Making a mark in the highly competitive coffee house industry won’t be easy, but it is possible, he said. About 27,000 coffee houses in the U.S. generated $23.5 billion in sales last year, mostly dominated by mega-chain Starbucks and then Dunkin’ Donuts, Technomic reported. “Barnie’s focus has been more on retail, and they’ve been doing well with the restaurants or stores they currently have,” Tristano said. “They should have opportunities on the retail side as a smaller brand to continue to expand as profitability rises.”

Jonathan Smiga

Title: president and CEO, Barnie’s CoffeeKitchen

Age: 57

Background: Grew up in the food business in Sarasota and Palm Beach; was co-director of education at the Culinary Institute of America in Hyde Park, N.Y.; recruited by Darden Restaurants Inc. to oversee a turnaround for Olive Garden in the mid-1990s; was general manager of a Robert Mondavi Winery-oriented attraction at the 55-acre Disney’s California Adventure theme park in Disneyland Resort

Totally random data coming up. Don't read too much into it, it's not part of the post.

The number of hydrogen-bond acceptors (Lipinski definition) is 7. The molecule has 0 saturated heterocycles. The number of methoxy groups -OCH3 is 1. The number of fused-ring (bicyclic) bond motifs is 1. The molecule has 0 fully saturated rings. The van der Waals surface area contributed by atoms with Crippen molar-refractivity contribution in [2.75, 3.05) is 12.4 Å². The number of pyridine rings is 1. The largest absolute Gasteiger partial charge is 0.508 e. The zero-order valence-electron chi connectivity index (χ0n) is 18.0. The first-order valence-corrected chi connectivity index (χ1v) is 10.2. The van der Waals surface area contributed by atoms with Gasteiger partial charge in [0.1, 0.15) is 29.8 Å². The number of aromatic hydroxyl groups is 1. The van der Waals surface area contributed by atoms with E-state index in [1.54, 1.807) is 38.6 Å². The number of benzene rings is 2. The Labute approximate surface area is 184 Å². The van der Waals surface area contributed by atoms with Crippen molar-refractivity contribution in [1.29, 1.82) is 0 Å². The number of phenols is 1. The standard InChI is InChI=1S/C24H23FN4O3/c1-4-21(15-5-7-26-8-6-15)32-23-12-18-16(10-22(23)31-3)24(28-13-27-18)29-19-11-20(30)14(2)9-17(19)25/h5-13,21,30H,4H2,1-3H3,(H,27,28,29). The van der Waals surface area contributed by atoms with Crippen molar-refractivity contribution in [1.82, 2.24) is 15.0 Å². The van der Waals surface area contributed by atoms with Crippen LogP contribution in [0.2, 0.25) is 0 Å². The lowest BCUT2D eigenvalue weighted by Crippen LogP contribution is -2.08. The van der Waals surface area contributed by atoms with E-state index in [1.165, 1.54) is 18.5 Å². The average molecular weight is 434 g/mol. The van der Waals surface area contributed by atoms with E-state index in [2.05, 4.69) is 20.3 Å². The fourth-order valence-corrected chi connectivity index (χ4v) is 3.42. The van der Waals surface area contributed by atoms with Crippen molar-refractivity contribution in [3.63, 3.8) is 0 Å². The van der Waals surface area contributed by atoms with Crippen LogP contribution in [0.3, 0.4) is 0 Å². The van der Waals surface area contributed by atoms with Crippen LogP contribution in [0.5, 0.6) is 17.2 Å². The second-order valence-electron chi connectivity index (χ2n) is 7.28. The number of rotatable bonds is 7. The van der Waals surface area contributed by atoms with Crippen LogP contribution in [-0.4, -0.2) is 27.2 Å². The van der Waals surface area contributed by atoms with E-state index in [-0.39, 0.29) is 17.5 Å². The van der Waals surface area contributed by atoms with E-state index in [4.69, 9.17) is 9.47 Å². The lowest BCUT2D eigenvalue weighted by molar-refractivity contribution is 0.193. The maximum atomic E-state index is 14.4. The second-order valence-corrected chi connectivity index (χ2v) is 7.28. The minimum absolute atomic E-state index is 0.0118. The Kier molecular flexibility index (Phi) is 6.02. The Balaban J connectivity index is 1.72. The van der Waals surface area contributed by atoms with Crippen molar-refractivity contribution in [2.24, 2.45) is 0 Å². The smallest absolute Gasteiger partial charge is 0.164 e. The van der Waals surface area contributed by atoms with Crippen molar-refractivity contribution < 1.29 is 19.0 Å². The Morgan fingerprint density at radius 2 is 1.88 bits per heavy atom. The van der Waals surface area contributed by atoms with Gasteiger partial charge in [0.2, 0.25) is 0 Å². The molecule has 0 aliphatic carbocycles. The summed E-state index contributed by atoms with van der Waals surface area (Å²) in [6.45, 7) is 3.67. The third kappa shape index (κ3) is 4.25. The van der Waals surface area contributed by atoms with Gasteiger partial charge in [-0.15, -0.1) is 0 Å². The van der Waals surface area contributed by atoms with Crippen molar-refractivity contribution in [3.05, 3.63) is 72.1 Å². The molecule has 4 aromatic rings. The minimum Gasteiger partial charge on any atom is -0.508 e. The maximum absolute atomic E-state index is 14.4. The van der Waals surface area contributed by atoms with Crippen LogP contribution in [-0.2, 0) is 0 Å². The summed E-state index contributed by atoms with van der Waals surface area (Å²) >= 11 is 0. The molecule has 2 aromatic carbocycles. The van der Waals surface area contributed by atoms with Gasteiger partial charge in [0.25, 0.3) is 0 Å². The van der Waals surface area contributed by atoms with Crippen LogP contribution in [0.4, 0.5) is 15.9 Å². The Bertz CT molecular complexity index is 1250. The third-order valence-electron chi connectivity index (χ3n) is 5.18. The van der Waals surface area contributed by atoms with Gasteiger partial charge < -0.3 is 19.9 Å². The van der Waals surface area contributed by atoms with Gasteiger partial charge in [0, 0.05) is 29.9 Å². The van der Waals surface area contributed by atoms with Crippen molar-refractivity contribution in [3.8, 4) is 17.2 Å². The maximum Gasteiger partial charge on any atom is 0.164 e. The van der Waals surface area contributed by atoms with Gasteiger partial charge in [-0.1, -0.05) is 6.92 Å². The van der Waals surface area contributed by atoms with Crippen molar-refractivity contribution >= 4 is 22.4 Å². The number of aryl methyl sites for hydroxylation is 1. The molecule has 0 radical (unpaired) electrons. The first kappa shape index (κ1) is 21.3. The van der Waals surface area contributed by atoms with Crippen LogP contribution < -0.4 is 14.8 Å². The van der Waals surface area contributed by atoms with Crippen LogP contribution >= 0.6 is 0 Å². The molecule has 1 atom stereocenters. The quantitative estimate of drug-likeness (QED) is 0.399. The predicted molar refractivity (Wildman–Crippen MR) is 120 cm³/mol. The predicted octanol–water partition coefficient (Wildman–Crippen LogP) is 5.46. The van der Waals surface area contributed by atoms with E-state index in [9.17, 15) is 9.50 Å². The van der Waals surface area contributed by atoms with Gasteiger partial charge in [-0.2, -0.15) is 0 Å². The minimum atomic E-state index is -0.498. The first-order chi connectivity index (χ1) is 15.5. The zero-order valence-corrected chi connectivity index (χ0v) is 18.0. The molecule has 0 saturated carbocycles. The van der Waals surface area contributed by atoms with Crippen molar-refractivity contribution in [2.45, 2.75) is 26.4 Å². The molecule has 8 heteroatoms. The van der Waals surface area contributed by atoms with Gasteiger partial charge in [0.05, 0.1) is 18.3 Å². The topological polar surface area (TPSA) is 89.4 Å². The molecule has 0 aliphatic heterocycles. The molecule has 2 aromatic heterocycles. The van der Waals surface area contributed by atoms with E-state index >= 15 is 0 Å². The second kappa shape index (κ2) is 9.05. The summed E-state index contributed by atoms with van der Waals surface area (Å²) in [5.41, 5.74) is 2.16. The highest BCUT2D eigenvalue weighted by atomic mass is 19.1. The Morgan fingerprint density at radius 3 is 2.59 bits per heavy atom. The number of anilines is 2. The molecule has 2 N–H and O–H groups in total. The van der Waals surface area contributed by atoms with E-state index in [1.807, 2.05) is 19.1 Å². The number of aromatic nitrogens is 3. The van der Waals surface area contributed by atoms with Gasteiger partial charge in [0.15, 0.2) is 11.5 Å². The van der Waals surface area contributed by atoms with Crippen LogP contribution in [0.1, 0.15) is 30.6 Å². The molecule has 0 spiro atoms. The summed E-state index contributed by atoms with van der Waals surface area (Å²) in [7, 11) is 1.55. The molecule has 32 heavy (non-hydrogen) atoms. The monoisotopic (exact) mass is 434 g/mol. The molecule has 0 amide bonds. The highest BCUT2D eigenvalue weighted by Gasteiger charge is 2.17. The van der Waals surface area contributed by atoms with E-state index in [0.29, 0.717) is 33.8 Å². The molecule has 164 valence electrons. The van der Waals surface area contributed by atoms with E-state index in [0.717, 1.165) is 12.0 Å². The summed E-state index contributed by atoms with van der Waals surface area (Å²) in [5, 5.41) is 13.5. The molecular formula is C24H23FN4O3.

Education: MBA, New York University; master’s in hotel administration, Cornell University

Projected 2015 revenue: $20 million

Employees: 60

Contact: barniescoffeekitchen.com

Barnie’s CoffeeKitchen cafes are no longer the only place to get a cup of your favorite java or tea. Here’s where else you can find your favorite flavors and brews:

On the web: Order any of Barnie’s products on the company’s website at http://bizj.us/1bp5gd or search for coffee and related products on Amazon.com.